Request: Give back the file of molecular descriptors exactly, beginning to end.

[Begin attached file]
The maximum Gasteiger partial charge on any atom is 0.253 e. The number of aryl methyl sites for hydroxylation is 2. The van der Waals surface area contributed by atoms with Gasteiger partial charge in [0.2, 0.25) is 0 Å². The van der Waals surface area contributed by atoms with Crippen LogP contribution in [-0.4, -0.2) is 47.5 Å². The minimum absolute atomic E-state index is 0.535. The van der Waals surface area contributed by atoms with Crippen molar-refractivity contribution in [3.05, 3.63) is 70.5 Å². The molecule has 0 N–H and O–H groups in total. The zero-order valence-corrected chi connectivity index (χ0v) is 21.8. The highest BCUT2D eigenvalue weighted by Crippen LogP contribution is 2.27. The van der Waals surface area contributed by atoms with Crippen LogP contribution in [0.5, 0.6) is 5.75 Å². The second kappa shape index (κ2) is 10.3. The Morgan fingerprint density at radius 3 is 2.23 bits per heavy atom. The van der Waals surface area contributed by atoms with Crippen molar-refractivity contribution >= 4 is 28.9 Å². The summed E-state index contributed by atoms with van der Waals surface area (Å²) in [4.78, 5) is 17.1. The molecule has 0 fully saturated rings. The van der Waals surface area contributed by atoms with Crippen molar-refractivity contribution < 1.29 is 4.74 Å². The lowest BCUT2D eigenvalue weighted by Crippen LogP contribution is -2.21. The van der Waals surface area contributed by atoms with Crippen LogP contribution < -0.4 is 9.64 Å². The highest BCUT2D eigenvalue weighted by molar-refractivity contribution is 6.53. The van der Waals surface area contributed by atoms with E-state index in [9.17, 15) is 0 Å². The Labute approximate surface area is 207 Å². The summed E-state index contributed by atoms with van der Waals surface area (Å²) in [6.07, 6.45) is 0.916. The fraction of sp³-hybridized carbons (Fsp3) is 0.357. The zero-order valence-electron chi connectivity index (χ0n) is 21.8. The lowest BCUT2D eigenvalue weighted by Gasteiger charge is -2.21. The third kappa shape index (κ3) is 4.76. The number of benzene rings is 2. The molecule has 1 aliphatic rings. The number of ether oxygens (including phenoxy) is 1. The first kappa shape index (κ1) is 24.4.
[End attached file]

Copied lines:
The maximum Gasteiger partial charge on any atom is 0.253 e. The number of aryl methyl sites for hydroxylation is 2. The van der Waals surface area contributed by atoms with Gasteiger partial charge in [0.2, 0.25) is 0 Å². The van der Waals surface area contributed by atoms with Crippen LogP contribution in [-0.4, -0.2) is 47.5 Å². The minimum absolute atomic E-state index is 0.535. The van der Waals surface area contributed by atoms with Crippen molar-refractivity contribution in [3.05, 3.63) is 70.5 Å². The molecule has 0 N–H and O–H groups in total. The zero-order valence-corrected chi connectivity index (χ0v) is 21.8. The highest BCUT2D eigenvalue weighted by Crippen LogP contribution is 2.27. The van der Waals surface area contributed by atoms with Crippen LogP contribution in [0.5, 0.6) is 5.75 Å². The second kappa shape index (κ2) is 10.3. The Morgan fingerprint density at radius 3 is 2.23 bits per heavy atom. The van der Waals surface area contributed by atoms with Crippen molar-refractivity contribution >= 4 is 28.9 Å². The summed E-state index contributed by atoms with van der Waals surface area (Å²) in [4.78, 5) is 17.1. The molecule has 0 fully saturated rings. The van der Waals surface area contributed by atoms with Crippen molar-refractivity contribution < 1.29 is 4.74 Å². The lowest BCUT2D eigenvalue weighted by Crippen LogP contribution is -2.21. The van der Waals surface area contributed by atoms with Crippen LogP contribution < -0.4 is 9.64 Å². The highest BCUT2D eigenvalue weighted by molar-refractivity contribution is 6.53. The van der Waals surface area contributed by atoms with E-state index in [9.17, 15) is 0 Å². The Labute approximate surface area is 207 Å². The summed E-state index contributed by atoms with van der Waals surface area (Å²) in [6.07, 6.45) is 0.916. The fraction of sp³-hybridized carbons (Fsp3) is 0.357. The zero-order valence-electron chi connectivity index (χ0n) is 21.8. The lowest BCUT2D eigenvalue weighted by Gasteiger charge is -2.21. The third kappa shape index (κ3) is 4.76. The number of benzene rings is 2. The molecule has 1 aliphatic rings. The number of ether oxygens (including phenoxy) is 1. The first kappa shape index (κ1) is 24.4.